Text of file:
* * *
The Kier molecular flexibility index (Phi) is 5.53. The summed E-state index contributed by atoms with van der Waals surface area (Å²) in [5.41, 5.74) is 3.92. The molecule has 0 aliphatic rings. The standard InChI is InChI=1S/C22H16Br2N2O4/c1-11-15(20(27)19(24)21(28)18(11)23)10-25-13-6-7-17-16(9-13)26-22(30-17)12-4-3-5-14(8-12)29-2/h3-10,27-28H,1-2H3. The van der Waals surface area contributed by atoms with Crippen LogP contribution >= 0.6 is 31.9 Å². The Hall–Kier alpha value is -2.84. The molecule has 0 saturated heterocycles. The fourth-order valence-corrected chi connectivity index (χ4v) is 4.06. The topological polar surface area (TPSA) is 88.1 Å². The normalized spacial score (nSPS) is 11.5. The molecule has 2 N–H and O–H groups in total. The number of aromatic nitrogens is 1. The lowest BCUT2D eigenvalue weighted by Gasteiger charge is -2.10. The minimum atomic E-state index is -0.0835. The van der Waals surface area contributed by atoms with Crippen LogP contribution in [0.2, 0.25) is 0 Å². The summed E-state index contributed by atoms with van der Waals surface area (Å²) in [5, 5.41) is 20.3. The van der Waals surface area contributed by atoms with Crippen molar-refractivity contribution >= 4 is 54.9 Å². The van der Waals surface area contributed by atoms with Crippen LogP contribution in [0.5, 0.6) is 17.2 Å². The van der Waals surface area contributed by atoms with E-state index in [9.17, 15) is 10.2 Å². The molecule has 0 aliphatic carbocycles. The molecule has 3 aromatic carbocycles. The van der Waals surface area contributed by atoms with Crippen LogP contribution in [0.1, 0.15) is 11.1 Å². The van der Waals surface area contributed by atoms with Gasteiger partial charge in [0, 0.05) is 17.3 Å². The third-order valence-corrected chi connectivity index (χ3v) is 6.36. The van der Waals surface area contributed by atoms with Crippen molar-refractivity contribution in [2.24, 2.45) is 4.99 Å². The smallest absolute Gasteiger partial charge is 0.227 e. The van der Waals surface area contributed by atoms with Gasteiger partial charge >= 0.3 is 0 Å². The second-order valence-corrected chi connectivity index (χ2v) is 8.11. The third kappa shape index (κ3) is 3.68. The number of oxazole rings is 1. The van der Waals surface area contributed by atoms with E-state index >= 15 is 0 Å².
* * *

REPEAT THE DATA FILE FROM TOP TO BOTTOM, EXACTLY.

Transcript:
The Kier molecular flexibility index (Phi) is 5.53. The summed E-state index contributed by atoms with van der Waals surface area (Å²) in [5.41, 5.74) is 3.92. The molecule has 0 aliphatic rings. The standard InChI is InChI=1S/C22H16Br2N2O4/c1-11-15(20(27)19(24)21(28)18(11)23)10-25-13-6-7-17-16(9-13)26-22(30-17)12-4-3-5-14(8-12)29-2/h3-10,27-28H,1-2H3. The van der Waals surface area contributed by atoms with Crippen LogP contribution >= 0.6 is 31.9 Å². The Hall–Kier alpha value is -2.84. The molecule has 0 saturated heterocycles. The fourth-order valence-corrected chi connectivity index (χ4v) is 4.06. The topological polar surface area (TPSA) is 88.1 Å². The normalized spacial score (nSPS) is 11.5. The molecule has 2 N–H and O–H groups in total. The number of aromatic nitrogens is 1. The lowest BCUT2D eigenvalue weighted by Gasteiger charge is -2.10. The minimum atomic E-state index is -0.0835. The van der Waals surface area contributed by atoms with Crippen LogP contribution in [0.2, 0.25) is 0 Å². The summed E-state index contributed by atoms with van der Waals surface area (Å²) in [5, 5.41) is 20.3. The van der Waals surface area contributed by atoms with Crippen molar-refractivity contribution >= 4 is 54.9 Å². The van der Waals surface area contributed by atoms with Crippen LogP contribution in [0.5, 0.6) is 17.2 Å². The van der Waals surface area contributed by atoms with E-state index in [9.17, 15) is 10.2 Å². The molecule has 0 aliphatic carbocycles. The molecule has 3 aromatic carbocycles. The van der Waals surface area contributed by atoms with Crippen LogP contribution in [0.1, 0.15) is 11.1 Å². The van der Waals surface area contributed by atoms with Gasteiger partial charge in [0, 0.05) is 17.3 Å². The third-order valence-corrected chi connectivity index (χ3v) is 6.36. The van der Waals surface area contributed by atoms with Crippen molar-refractivity contribution in [2.24, 2.45) is 4.99 Å². The smallest absolute Gasteiger partial charge is 0.227 e. The van der Waals surface area contributed by atoms with Gasteiger partial charge >= 0.3 is 0 Å². The second-order valence-corrected chi connectivity index (χ2v) is 8.11. The third kappa shape index (κ3) is 3.68. The number of oxazole rings is 1. The van der Waals surface area contributed by atoms with E-state index >= 15 is 0 Å².